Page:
Northeast Portland used to be a hot bed of jazz clubs back in the 1960’s. Audiences enjoyed a plethora of musicians as they came through Portland including some really big names such as Coleman Hawkins and Thelonious Monk. Now, as we have all seen, the neighborhood has changed, the jazz clubs are gone, and there are varying opinions about the motivations and impact that gentrification has had. However, there is movement afoot to bring jazz back to Martin Luther King Jr. Boulevard.
A new commercial development, Alberta Commons, is being constructed at MLK and Alberta which will house Natural Grocers as the anchor tenant as well as additional commercial space. The project’s prime contractor is Colas Construction, an African American family-owned company, and they hope to have at least 50 percent minority business participation. This includes many minority sub-contractors working on the development. The new development will dedicate 50 percent of the commercial space to be leased at affordable rates to minority owned businesses which will drastically increase the number of businesses on MLK owned by people of color.
One of the minority owned businesses hoping to be located at Alberta Commons is Afrodaddy’s Jazz Club. The owner, Carmen Blanchard, shared her thoughts about Portland, minority owned businesses, the impact millennials can have on our city and, more near and dear to her heart, Jazz music and the importance it plays in bringing a community together once again.
Blanchard came to Portland from the San Francisco Bay area in 1989. She fell in love with the Pacific Northwest, the city of Portland and the people here. She and her husband have three sons that were born and raised in Portland. “That millennial generation – they don’t see age, they don’t see race…,’ says Blanchard. She credits the Portland Public Schools for stressing the arts and diversity and inclusiveness which helped to make her sons the caring and talented men they are today.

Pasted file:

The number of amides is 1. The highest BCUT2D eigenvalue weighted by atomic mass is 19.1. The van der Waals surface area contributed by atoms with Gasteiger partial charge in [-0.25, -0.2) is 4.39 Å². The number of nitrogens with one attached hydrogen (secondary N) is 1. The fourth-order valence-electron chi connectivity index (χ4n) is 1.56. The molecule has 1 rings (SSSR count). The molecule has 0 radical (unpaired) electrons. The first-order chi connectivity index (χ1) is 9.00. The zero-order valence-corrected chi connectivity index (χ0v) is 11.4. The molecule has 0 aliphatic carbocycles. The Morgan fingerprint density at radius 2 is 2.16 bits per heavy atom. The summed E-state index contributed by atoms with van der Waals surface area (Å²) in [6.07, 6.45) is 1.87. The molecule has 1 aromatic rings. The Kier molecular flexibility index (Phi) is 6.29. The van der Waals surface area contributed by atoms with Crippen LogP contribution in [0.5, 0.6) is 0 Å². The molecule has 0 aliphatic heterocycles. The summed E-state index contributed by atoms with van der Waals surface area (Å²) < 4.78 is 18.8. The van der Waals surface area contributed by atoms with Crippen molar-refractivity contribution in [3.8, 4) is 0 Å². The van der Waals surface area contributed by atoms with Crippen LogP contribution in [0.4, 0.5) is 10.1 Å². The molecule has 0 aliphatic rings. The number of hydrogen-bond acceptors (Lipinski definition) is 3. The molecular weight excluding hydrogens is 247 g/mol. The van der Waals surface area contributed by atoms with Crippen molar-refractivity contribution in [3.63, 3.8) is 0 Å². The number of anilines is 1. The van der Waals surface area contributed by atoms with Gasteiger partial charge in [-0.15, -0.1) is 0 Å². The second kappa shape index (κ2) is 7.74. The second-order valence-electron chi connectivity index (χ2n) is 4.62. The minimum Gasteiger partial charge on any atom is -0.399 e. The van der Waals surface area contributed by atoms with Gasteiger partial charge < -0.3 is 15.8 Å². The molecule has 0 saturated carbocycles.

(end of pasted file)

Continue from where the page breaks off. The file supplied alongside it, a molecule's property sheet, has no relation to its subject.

Thanks to Portland Development Commission (PDC), recently renamed Prosper Portland, Blanchard has been given the opportunity as a woman of color to start her own business and her love of Jazz has fueled the entrepreneurial fire within her. The PDC, with the help of project managers Tory Campbell and Kim Moreland, and architect Anne Fische of ARF Architecture were instrumental in helping Blanchard work through the planning of her business and the applications, permits, and details needed to be completed to be considered for one of the commercial spaces at Alberta Commons. “PDC is really doing a big outreach. You don’t have to come to the table with proof of concept. They will guide you. They are willing to sit with you and plan and work through the process,” says Blanchard. Her appreciation is so sincere and she couldn’t say enough about the assistance she received from the PDC employees. Fische of ARF Architecture has been mentoring her through the process. “It’s so much bigger than ourselves. Giving me an opportunity as a woman of color to use community assets to be a social entrepreneur has been an unbelievable gift,” says Blanchard.
“Also, the jazz community has been so supportive of bringing jazz back to North/Northeast Portland. There’s a lot of young talent out there. They don’t get enough opportunities so they are a little stifled creatively. They need to just get out there and do it. There’s no wrong note on the Afrodaddy stage, “says Blanchard.
Afrodaddy’s Jazz Club is currently asking for musicians and bands to sign up to be the inaugural line up at the venue. Jazz, soul, R&B, funk and hip hop groups are welcome to request a booking via the Afrodaddy’s website. The club hopes to bring together audiences who are fans of a specific genre, say jazz, and also people who may not have heard much jazz before and create some new fans thus bringing the community together.
“There’s different ways to share our voice. We have to work individually – meeting one on one to share our thoughts and ideas but we can also share the culture of jazz and music and come together as a city, as a neighborhood, as residents that all want the same thing – to enjoy our city, the talent it has to offer and the opportunity that it can provide to everyone not just a few,” says Blanchard. She wants to stress that she feels it is in the hands of the millennials – her three sons who will run the Afrodaddy’s business and also the community’s millennials who she thinks have the best chance to help the rest of us see the world in a more open and accepting way using jazz to bridge the gap and orchestrate the change.
For more information:
Afrodaddy’s Jazz Club